Once-in-a-generation opportunity to shape future farming policy

by Peter Crowe

Billed as a once-in-a-generation opportunity to shape future farming policy, Defra has launched a Command Paper (consultation paper) outlining its initial thinking on the future of a UK domestic agricultural policy. One phrase which struck me when Michael Gove was explaining his ideas was the assertion that the consultation was the beginning of a conversation, not a conclusion.  

Although environmental considerations dominate the document, there are strong references to the importance of food production. Agriculture employs nearly 500,000 people and is a key part of the food and drink industry contributing £112 billion to the economy. It is the largest of the UK’s manufacturing sectors, larger that the automotive and aerospace industries combined.

The general direction of travel is towards a more dynamic, self-reliant industry capable of competing internationally and supplying products of the highest standards to the domestic and export markets.

Although much of the discussion will centre on the design of a new environmental scheme, it is worth flagging the some of the ideas with direct relevant to fresh produce. The consultation argues the case for improving competitiveness; developing the next generation of food and farming technology; adopting the latest agronomic techniques; reducing the impact of pests and diseases; investing in skills and equipment and collaboration across the food chain.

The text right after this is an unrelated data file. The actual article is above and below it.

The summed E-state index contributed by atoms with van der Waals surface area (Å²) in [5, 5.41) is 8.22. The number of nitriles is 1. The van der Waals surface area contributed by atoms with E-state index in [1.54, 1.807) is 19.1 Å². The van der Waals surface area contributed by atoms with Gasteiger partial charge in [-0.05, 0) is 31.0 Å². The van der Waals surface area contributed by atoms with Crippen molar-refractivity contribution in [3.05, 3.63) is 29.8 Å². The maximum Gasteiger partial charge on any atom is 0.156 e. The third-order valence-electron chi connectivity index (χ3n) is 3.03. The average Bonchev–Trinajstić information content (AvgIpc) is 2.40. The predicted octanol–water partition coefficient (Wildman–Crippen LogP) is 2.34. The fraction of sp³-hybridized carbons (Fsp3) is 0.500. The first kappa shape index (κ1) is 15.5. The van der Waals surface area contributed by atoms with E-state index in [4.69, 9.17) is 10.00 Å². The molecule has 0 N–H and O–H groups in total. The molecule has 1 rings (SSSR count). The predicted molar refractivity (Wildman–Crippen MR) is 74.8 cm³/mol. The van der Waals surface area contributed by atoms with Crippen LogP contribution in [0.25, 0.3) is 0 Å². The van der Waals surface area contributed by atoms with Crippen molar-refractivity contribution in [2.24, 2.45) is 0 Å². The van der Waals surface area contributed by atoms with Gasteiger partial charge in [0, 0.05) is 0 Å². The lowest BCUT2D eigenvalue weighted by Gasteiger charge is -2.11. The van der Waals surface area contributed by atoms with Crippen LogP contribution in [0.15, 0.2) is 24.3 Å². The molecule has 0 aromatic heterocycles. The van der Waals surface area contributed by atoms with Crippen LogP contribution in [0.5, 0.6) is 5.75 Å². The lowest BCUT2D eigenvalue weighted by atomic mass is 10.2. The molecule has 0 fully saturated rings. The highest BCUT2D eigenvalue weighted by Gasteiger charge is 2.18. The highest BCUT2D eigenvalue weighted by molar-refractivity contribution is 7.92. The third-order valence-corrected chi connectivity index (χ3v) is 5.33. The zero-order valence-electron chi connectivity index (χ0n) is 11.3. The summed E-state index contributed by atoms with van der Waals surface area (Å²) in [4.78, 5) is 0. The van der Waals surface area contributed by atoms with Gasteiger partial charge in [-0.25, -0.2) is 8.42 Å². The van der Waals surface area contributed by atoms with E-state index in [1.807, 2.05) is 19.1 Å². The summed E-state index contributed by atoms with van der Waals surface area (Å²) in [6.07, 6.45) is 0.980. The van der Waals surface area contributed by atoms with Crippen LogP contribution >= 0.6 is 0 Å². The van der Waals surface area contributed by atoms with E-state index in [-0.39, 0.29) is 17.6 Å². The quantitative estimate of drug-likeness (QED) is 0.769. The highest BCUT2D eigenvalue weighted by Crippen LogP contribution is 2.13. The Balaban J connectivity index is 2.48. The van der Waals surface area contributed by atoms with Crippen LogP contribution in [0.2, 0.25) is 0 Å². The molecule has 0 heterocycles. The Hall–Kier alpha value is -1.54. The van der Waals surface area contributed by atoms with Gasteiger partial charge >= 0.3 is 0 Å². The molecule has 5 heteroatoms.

One area which is much talked about but lacked serious joined up thinking in recent years is skills and labour. The consultation sets out the case for our agriculture, horticulture, forestry and food supply chain industries securing access to a sufficient and suitably-skilled supply of labour to drive growth and competitiveness. Defra is looking to promote a forward-thinking agricultural industry built on innovative practice and automation with the ability to attract the best talent.

Reading through the responses to the document, several editorials took the line that it was short on detail. My view is that this is a good thing. The last thing we need is a document which purports to have all the answers. We need a blank canvas on which to set out sound, well thought through ideas which have a realistic chance of getting the industry to where it needs to be - globally competitive, profitable and sustainable.